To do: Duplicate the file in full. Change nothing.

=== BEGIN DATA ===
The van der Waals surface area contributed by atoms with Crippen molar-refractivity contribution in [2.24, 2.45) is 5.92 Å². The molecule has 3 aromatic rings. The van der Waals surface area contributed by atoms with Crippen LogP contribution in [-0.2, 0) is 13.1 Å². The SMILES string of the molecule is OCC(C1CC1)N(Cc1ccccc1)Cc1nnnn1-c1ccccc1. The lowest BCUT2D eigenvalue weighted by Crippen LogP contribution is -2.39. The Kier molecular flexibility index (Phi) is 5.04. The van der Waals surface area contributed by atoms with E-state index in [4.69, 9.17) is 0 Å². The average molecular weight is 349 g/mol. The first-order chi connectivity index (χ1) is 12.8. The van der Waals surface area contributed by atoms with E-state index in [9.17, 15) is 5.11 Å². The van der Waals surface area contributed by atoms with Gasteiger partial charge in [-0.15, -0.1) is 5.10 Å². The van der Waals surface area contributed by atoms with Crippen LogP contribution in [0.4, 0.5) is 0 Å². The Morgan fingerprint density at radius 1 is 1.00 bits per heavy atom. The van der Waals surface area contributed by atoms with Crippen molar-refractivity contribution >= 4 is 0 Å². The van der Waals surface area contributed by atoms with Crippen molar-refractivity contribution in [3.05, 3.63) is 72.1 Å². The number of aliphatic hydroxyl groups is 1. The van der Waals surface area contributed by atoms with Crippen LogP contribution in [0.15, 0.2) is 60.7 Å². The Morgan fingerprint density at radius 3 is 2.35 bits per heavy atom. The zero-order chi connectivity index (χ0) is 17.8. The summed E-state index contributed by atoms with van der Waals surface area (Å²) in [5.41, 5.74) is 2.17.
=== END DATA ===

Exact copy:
The van der Waals surface area contributed by atoms with Crippen molar-refractivity contribution in [2.24, 2.45) is 5.92 Å². The molecule has 3 aromatic rings. The van der Waals surface area contributed by atoms with Crippen LogP contribution in [-0.2, 0) is 13.1 Å². The SMILES string of the molecule is OCC(C1CC1)N(Cc1ccccc1)Cc1nnnn1-c1ccccc1. The lowest BCUT2D eigenvalue weighted by Crippen LogP contribution is -2.39. The Kier molecular flexibility index (Phi) is 5.04. The van der Waals surface area contributed by atoms with E-state index in [4.69, 9.17) is 0 Å². The average molecular weight is 349 g/mol. The first-order chi connectivity index (χ1) is 12.8. The van der Waals surface area contributed by atoms with E-state index in [9.17, 15) is 5.11 Å². The van der Waals surface area contributed by atoms with Gasteiger partial charge in [-0.15, -0.1) is 5.10 Å². The van der Waals surface area contributed by atoms with Crippen LogP contribution in [0.4, 0.5) is 0 Å². The Morgan fingerprint density at radius 1 is 1.00 bits per heavy atom. The van der Waals surface area contributed by atoms with Crippen molar-refractivity contribution >= 4 is 0 Å². The van der Waals surface area contributed by atoms with Crippen molar-refractivity contribution in [3.05, 3.63) is 72.1 Å². The number of aliphatic hydroxyl groups is 1. The van der Waals surface area contributed by atoms with Crippen LogP contribution in [0.15, 0.2) is 60.7 Å². The Morgan fingerprint density at radius 3 is 2.35 bits per heavy atom. The zero-order chi connectivity index (χ0) is 17.8. The summed E-state index contributed by atoms with van der Waals surface area (Å²) in [5.41, 5.74) is 2.17.